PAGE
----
3. Will my Silkie Bantam be okay with just 5 standard girls?
     
  2. Sunny-Side Up

    Sunny-Side Up Turn towards the sun & the shadows fall behind you

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    May 1, 2017
    I haven't had all of those breeds, but Orpingtons are very docile and human friendly. I haven't had any experience with Wyandottes, but I've heard they're fine with humans. I do have an Australorp, and she's definitely not lovey cuddly, but I can still catch her and she's not mean.
    As for the Silkie Bantam, I don't know how it works with roosters. I'm assuming he'd be happy with the hens. However, remember that sexed breeds have a 10% chance of being the wrong gender. So you possibly, not likely though, could get another rooster or only hens.
    I believe all those breeds would be fine (??? I really don't know, it's not super cold here, and I'm not familiar with Cochins) with the cold, but maybe not the Silkie...???
    In my experience with Silkies, they're very cute and all, but they grow so much slower and are a lot more fragile and small compared to the others. Whatever you choose, though. I did have most of my problems because the hatchery shipped the poor things a whole day late!
    Whatever you do, have fun!:)
     
  3. Foster's Freehold

    Foster's Freehold Songster

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    Jun 7, 2013
    South Central KY
    I only know the wyandotte the orpington and the australorp breeds from personal experience. They may not like being handled, but generally are not a lot of trouble to do so. Taking them off the roost just before dark is usually the easiest way to catch em.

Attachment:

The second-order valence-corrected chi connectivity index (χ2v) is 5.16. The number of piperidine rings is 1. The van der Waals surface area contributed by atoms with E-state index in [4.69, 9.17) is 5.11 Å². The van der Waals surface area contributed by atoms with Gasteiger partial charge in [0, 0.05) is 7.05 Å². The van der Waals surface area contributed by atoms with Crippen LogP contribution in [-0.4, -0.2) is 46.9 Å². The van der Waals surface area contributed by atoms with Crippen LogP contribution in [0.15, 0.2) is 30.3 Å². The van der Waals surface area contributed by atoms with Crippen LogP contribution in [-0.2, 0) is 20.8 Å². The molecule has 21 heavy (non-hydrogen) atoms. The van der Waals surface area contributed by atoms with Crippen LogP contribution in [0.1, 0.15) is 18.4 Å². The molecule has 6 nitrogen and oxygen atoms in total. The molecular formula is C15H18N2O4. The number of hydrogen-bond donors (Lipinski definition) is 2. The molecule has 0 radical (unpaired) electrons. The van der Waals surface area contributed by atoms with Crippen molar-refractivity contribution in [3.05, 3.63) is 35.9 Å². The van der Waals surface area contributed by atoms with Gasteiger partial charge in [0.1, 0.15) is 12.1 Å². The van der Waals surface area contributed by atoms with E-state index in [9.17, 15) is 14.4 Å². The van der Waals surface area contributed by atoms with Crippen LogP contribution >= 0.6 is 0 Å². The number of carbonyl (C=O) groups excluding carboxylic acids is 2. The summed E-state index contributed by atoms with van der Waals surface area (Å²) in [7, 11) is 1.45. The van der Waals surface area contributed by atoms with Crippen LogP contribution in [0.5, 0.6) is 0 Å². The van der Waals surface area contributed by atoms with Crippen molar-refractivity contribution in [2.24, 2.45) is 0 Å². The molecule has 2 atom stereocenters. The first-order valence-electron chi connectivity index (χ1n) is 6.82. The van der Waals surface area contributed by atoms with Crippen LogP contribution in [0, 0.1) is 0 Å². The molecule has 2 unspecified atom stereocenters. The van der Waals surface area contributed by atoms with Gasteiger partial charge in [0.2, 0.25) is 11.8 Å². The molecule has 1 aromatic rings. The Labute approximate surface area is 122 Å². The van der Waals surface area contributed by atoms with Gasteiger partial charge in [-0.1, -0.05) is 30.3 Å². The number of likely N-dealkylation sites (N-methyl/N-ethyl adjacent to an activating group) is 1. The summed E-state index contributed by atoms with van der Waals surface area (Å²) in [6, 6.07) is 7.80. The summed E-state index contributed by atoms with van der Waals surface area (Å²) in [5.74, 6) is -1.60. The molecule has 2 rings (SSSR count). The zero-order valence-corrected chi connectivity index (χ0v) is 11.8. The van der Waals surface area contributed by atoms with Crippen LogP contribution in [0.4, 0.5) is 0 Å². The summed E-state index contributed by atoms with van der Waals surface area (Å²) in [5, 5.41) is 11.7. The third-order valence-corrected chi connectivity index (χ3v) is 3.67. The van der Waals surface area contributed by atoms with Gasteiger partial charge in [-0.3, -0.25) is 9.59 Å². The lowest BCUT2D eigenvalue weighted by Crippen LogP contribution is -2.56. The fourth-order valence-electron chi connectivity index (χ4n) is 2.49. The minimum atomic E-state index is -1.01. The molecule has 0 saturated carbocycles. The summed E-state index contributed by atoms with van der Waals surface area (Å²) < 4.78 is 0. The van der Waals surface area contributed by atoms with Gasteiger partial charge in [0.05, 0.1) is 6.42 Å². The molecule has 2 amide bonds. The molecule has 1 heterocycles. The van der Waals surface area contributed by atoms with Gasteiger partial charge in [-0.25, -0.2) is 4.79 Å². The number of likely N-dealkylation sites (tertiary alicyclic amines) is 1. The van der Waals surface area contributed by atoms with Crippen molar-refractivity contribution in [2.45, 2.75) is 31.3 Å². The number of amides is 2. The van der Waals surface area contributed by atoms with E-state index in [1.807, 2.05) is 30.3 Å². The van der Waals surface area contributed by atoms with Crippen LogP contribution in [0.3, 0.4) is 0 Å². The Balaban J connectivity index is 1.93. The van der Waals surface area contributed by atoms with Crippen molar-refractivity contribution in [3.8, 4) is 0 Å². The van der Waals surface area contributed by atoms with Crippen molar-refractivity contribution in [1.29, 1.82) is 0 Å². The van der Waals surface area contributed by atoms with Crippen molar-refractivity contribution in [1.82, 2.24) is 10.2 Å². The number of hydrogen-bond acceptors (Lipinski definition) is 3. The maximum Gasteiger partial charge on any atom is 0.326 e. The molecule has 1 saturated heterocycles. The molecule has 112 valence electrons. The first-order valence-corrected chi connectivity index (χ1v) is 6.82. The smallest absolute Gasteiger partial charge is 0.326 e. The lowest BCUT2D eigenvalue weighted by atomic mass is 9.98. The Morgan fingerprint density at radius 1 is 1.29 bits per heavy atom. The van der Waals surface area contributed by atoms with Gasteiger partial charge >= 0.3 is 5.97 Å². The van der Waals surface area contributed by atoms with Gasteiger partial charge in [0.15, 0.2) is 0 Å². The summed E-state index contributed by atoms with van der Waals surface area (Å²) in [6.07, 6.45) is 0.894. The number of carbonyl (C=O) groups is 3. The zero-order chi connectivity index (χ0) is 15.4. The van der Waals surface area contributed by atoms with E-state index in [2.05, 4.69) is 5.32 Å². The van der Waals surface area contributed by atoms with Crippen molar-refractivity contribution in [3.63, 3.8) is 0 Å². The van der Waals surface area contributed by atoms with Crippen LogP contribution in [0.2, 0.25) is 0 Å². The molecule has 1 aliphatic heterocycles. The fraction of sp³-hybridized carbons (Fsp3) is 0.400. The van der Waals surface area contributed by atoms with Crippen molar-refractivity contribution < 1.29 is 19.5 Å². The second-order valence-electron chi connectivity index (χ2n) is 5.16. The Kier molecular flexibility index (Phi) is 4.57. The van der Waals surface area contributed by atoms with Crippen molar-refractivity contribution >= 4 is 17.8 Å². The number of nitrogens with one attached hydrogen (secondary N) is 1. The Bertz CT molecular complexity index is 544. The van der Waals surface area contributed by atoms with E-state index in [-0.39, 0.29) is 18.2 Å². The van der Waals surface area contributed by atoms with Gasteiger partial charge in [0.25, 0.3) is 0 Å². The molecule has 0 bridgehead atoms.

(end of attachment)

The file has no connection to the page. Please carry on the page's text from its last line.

Those three manage the cold well. Always look for a rose comb, they do better. Make sure there is plenty of ventilation, that cuts down on the frostbite issue. It is important to have shade and lots of fresh cool water to combat the humidity. We have it awful too. I'll freeze watermelon and cantalope, frozen water bottles go in the waterer, They have a shade canopy set up on the breezy side of the coop. You can put a small tub, buried in the ground to put in blocks of ice and a bit of water, the chickens will wade or stand on the ice.

    As for a roo, it depends on the roo. My Golden Cuckoo Marans only has 2 hens to call his own. He will find tasty bits for them, he stands guard while they lay, is a gentle breeder and only mounts them once a day. He's the last one into the coop at night, after a walk around to make sure all is right in his world and everyone is in bed. He has trouble with the bitties though lol, they don't always mind him. Some roos are mean, rutting brutes that will tear hens up, others are protective gentlemen. That is the luck of the draw. The bad ones make excellent chicken and dumplins though.